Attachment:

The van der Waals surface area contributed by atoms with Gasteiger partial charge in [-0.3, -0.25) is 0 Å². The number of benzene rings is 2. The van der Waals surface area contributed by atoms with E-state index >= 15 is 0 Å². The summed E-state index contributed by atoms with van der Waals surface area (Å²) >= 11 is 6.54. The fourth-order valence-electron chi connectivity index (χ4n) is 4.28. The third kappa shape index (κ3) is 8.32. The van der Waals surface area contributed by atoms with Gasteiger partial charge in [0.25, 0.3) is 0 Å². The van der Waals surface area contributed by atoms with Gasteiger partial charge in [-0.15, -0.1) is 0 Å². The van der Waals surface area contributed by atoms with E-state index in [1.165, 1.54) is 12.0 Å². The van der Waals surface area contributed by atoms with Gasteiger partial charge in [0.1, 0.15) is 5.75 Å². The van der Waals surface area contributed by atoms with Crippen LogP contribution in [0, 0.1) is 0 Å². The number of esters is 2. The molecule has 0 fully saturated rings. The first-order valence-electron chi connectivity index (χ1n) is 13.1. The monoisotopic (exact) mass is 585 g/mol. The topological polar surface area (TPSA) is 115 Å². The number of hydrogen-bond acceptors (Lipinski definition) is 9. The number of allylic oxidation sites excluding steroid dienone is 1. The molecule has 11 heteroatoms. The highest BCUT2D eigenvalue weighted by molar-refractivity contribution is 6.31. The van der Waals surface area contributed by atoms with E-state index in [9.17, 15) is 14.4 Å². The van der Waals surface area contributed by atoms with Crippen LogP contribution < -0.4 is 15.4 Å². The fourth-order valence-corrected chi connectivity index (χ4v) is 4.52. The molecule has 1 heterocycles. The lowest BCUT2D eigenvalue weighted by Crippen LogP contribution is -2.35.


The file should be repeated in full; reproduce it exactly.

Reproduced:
The van der Waals surface area contributed by atoms with Gasteiger partial charge in [-0.3, -0.25) is 0 Å². The number of benzene rings is 2. The van der Waals surface area contributed by atoms with E-state index >= 15 is 0 Å². The summed E-state index contributed by atoms with van der Waals surface area (Å²) >= 11 is 6.54. The fourth-order valence-electron chi connectivity index (χ4n) is 4.28. The third kappa shape index (κ3) is 8.32. The van der Waals surface area contributed by atoms with Gasteiger partial charge in [0.25, 0.3) is 0 Å². The van der Waals surface area contributed by atoms with Gasteiger partial charge in [-0.15, -0.1) is 0 Å². The van der Waals surface area contributed by atoms with E-state index in [1.165, 1.54) is 12.0 Å². The van der Waals surface area contributed by atoms with Gasteiger partial charge in [0.1, 0.15) is 5.75 Å². The van der Waals surface area contributed by atoms with Crippen LogP contribution in [0, 0.1) is 0 Å². The number of esters is 2. The molecule has 0 fully saturated rings. The first-order valence-electron chi connectivity index (χ1n) is 13.1. The monoisotopic (exact) mass is 585 g/mol. The topological polar surface area (TPSA) is 115 Å². The number of hydrogen-bond acceptors (Lipinski definition) is 9. The number of allylic oxidation sites excluding steroid dienone is 1. The molecule has 11 heteroatoms. The highest BCUT2D eigenvalue weighted by molar-refractivity contribution is 6.31. The van der Waals surface area contributed by atoms with E-state index in [9.17, 15) is 14.4 Å². The van der Waals surface area contributed by atoms with Crippen LogP contribution < -0.4 is 15.4 Å². The fourth-order valence-corrected chi connectivity index (χ4v) is 4.52. The molecule has 1 heterocycles. The lowest BCUT2D eigenvalue weighted by Crippen LogP contribution is -2.35.